Greek Mythology

Warning Shots: A short monologue for young actors

What is this! Two blog posts in one week. What is this madness?

Well it’s been a productive week so far, in fact there may be another blog coming this week as well. You’ll just have to wait around and see won’t you?

Now, to get to the point of today’s posting. A couple of years ago, I saw an opportunity to write a short piece inspired by the American Civil War for a production in Washington DC. In response, I wrote Warning Shots. It is a dramatized retelling of the two attacks on Lawrence, KS before and during the Civil War; the first by “Border Ruffians” (pro-slavery supporters) the second by Confederate leader William Quantrill. In this monologuWare, a young girl named Aella (which means “whirlwind” in Greek and was the name of an Amazon warrior in Greek mythology) witnesses these attacks and tells her story and what she learned.

Warning Shots was performed originally by the EMU Theater company in Lawrence, KS in November of 2015 to great response. Since then, it has kind of sat on my shelf. But I recently asked the daughter of a friend to perform it for a recording. I then “sweetened”the recording and present it to you now.

Warning Shots performed by Jocelyn Goodwin, directed by William J Goodwin, produced and mixed by Everett Robert.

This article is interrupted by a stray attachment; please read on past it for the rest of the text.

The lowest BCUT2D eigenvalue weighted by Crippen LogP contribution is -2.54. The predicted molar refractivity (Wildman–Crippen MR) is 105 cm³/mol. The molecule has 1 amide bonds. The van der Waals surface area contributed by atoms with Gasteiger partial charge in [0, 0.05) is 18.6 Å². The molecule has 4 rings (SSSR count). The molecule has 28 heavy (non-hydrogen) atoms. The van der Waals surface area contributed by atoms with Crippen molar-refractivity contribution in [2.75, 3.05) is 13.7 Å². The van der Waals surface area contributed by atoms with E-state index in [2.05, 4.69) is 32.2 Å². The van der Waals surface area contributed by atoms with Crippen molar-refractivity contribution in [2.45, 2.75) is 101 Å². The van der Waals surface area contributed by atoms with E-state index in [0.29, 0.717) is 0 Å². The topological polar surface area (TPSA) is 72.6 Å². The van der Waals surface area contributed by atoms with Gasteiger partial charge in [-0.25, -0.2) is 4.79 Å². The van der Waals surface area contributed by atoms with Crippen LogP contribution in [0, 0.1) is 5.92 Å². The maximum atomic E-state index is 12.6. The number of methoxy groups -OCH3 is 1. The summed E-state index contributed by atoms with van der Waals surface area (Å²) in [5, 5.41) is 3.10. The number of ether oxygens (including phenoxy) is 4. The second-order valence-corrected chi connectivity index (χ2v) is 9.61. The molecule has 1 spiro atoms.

If you would like a copy of Warning Shots you can find it on my Scripts page, at New Play Exchange, or feel free to contact me directly. I am offering this script, FOR FREE to students, schools, and community theaters.

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For I Am Zeus (A Review)

For I Am Zeus is a collection of 6 short plays in one collection by playwright Crystal Smith-Connelly that presents a humorous look at the amorous adventures of the Greek god Zeus and his sexual conquests.

I’m a big fan of ancient Greek comedy with their base and ribald jokes and social messages. Smith-Connelly seems to be influenced by them as well. These plays, while chock fill of jokes, looks at things like the bar scene, speed dating, marriage counseling, reality show television, and religion in general. Her writing suggests a familiarity with the original source material while maintaining her own unique voice and vision. And while some of the jokes are “dated”, they work because they are coming out of the mouth of a clueless braggart like Zeus.

I did notice some formatting problems, particularly in the latter plays in the collection. They weren’t major (extra spaces, extra return key strokes, a missing return key stroke) but I feel that I would be remiss not to mention them, but they didn’t take away from my enjoyment of Smith-Connelly’s plays. I will also mention that in one of the character descriptions, Zeus was mentioned as being in his 60s when in the previous ones he is mentioned as being in his 50s. Again, minor stuff here. I would have also liked a table of contents that linked me to each individual play so that I could reread certain ones again without have to page through the whole thing.

This is a piece I would love to see performed on stage sometime and I thoroughly enjoyed reading. It is a quick read and worth the hour or so it takes to read.

Crystal Smith-Connelly can be found at her website, Twitter, or on Facebook

For I Am Zeus can be purchased at Amazon, Createspace, Barnes & Noble, or Books-A-Million.